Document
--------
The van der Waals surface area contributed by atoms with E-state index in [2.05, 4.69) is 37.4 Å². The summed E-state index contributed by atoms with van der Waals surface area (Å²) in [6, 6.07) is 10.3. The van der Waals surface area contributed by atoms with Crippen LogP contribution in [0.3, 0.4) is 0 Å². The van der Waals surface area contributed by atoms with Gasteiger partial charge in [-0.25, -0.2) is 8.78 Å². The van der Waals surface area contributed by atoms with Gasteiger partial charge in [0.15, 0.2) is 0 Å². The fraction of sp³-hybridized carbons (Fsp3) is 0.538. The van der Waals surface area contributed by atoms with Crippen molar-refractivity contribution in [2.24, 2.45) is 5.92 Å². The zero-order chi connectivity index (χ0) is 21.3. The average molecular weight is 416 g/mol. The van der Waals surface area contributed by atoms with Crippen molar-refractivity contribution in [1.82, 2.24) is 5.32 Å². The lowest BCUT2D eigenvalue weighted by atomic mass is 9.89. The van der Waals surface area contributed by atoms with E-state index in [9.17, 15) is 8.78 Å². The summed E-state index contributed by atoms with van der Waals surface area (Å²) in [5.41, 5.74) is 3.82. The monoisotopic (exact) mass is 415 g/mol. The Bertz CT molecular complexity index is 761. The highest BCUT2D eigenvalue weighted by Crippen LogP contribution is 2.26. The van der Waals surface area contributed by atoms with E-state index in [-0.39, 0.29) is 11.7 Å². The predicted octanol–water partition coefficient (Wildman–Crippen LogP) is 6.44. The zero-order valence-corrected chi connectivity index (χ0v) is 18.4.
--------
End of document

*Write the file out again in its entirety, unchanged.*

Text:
The van der Waals surface area contributed by atoms with E-state index in [2.05, 4.69) is 37.4 Å². The summed E-state index contributed by atoms with van der Waals surface area (Å²) in [6, 6.07) is 10.3. The van der Waals surface area contributed by atoms with Crippen LogP contribution in [0.3, 0.4) is 0 Å². The van der Waals surface area contributed by atoms with Gasteiger partial charge in [-0.25, -0.2) is 8.78 Å². The van der Waals surface area contributed by atoms with Gasteiger partial charge in [0.15, 0.2) is 0 Å². The fraction of sp³-hybridized carbons (Fsp3) is 0.538. The van der Waals surface area contributed by atoms with Crippen molar-refractivity contribution in [2.24, 2.45) is 5.92 Å². The zero-order chi connectivity index (χ0) is 21.3. The average molecular weight is 416 g/mol. The van der Waals surface area contributed by atoms with Crippen molar-refractivity contribution in [1.82, 2.24) is 5.32 Å². The lowest BCUT2D eigenvalue weighted by atomic mass is 9.89. The van der Waals surface area contributed by atoms with E-state index in [9.17, 15) is 8.78 Å². The summed E-state index contributed by atoms with van der Waals surface area (Å²) in [5.41, 5.74) is 3.82. The monoisotopic (exact) mass is 415 g/mol. The Bertz CT molecular complexity index is 761. The highest BCUT2D eigenvalue weighted by Crippen LogP contribution is 2.26. The van der Waals surface area contributed by atoms with E-state index in [-0.39, 0.29) is 11.7 Å². The predicted octanol–water partition coefficient (Wildman–Crippen LogP) is 6.44. The zero-order valence-corrected chi connectivity index (χ0v) is 18.4.